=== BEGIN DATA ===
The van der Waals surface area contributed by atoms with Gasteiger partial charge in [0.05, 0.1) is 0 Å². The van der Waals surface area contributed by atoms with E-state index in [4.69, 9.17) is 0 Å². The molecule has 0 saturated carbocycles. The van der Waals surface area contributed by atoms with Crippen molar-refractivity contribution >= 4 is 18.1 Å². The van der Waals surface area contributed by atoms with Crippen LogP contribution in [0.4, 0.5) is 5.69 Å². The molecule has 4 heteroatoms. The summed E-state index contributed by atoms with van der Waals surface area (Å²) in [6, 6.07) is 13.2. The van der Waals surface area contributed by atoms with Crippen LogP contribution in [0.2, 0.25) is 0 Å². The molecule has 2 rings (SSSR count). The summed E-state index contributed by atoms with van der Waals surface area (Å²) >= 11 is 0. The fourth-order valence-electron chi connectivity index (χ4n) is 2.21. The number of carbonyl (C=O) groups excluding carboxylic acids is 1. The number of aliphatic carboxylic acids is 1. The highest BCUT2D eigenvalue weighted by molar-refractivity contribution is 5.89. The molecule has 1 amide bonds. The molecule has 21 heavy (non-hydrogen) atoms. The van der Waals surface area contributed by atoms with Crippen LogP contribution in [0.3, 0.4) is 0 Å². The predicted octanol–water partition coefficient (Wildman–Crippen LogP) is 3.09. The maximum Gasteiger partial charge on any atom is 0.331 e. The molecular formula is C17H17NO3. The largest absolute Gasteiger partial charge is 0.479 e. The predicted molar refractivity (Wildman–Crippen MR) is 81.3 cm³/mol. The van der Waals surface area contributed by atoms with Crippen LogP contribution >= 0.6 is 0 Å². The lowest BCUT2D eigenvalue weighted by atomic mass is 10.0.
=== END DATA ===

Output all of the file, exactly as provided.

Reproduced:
The van der Waals surface area contributed by atoms with Gasteiger partial charge in [0.05, 0.1) is 0 Å². The van der Waals surface area contributed by atoms with E-state index in [4.69, 9.17) is 0 Å². The molecule has 0 saturated carbocycles. The van der Waals surface area contributed by atoms with Crippen molar-refractivity contribution >= 4 is 18.1 Å². The van der Waals surface area contributed by atoms with Crippen LogP contribution in [0.4, 0.5) is 5.69 Å². The molecule has 4 heteroatoms. The summed E-state index contributed by atoms with van der Waals surface area (Å²) in [6, 6.07) is 13.2. The van der Waals surface area contributed by atoms with Crippen LogP contribution in [0.2, 0.25) is 0 Å². The molecule has 2 rings (SSSR count). The summed E-state index contributed by atoms with van der Waals surface area (Å²) >= 11 is 0. The fourth-order valence-electron chi connectivity index (χ4n) is 2.21. The number of carbonyl (C=O) groups excluding carboxylic acids is 1. The number of aliphatic carboxylic acids is 1. The highest BCUT2D eigenvalue weighted by molar-refractivity contribution is 5.89. The molecule has 1 amide bonds. The molecule has 21 heavy (non-hydrogen) atoms. The van der Waals surface area contributed by atoms with Crippen LogP contribution in [0.3, 0.4) is 0 Å². The predicted octanol–water partition coefficient (Wildman–Crippen LogP) is 3.09. The maximum Gasteiger partial charge on any atom is 0.331 e. The molecular formula is C17H17NO3. The largest absolute Gasteiger partial charge is 0.479 e. The predicted molar refractivity (Wildman–Crippen MR) is 81.3 cm³/mol. The van der Waals surface area contributed by atoms with Crippen LogP contribution >= 0.6 is 0 Å². The lowest BCUT2D eigenvalue weighted by atomic mass is 10.0.